GENEVA May 23 World Health Organization member
states began voting on Tuesday for the next director-general,
with an Ethiopian candidate vying to be the first African to
head the United Nations agency.
The three candidates made their final pitches to run the WHO
which is tasked with combating outbreaks and chronic diseases.
Margaret Chan, a former Hong Kong health director who has
led the WHO for 10 years, steps down on June 30 leaving a mixed
legacy after WHO's slow response to West Africa's Ebola epidemic
in 2013-2016 which killed 11,300 people.
Health ministers from 186 states have a choice of three
nominees to replace Chan as director-general - Tedros Adhanom
Ghebreyesus of Ethiopia, David Nabarro of Britain and Sania
Nishtar of Pakistan. The voting may continue for several rounds,
with a winner expected late on Tuesday.
The first to address the World Health Assembly was the
former Ethiopian foreign minister and health minister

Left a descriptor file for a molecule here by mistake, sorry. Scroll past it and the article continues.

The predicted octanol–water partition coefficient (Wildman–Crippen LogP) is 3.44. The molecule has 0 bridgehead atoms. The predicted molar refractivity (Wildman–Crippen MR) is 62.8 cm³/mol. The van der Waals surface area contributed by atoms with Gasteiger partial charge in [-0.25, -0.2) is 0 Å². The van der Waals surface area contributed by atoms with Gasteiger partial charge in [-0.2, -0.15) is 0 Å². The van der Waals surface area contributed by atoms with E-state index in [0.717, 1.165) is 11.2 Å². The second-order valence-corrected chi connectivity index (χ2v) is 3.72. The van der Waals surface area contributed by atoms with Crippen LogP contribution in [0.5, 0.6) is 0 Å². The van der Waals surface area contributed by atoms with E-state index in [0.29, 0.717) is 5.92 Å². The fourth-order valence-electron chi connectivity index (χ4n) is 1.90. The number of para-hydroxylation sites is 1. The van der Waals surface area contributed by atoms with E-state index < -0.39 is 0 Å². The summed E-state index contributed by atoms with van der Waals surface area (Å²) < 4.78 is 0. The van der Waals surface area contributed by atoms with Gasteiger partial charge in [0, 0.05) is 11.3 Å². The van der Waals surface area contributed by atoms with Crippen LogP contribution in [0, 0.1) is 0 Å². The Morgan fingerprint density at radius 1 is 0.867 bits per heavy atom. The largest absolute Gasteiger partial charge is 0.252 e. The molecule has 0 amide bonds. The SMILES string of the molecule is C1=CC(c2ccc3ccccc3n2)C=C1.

universally known as Dr Tedros, who appealed to ministers by
promising to represent their interests and to ensure more
countries got top jobs at the Geneva-based WHO.
“I will listen to you. I was one of you. I was in your shoes
and I can understand you better,” Tedros told the ministers. “I
know what it takes to strengthen the frontlines of healthcare
and innovate around the constraints.”
Tedros, widely seen as having an in-built advantage because
he can call on about 50 African votes, would be the first
African head of the WHO.
Voting, however, is secret and questions about Tedros' role
in restricting human rights in Ethiopia may have tarnished his
Nabarro, a WHO insider who has worked for 40 years in
international public health, dexcribed himself as a "global
"Some of you told me that at times you have felt let down by
the WHO, you want it to be more relevant, responsive and
reliable. Under my leadership it will be," he said.
Nishtar, a cardiologist, civil society activist and former
minister, presented herself as able to deal with all
stakeholders at a time when WHO was at a "crossroads".
"My hands are clean coming out of this election and I have
the ability to accelerate reforms you have championed," she
said. "This will be your historic vote to put health above
(Editing by Ed Osmond)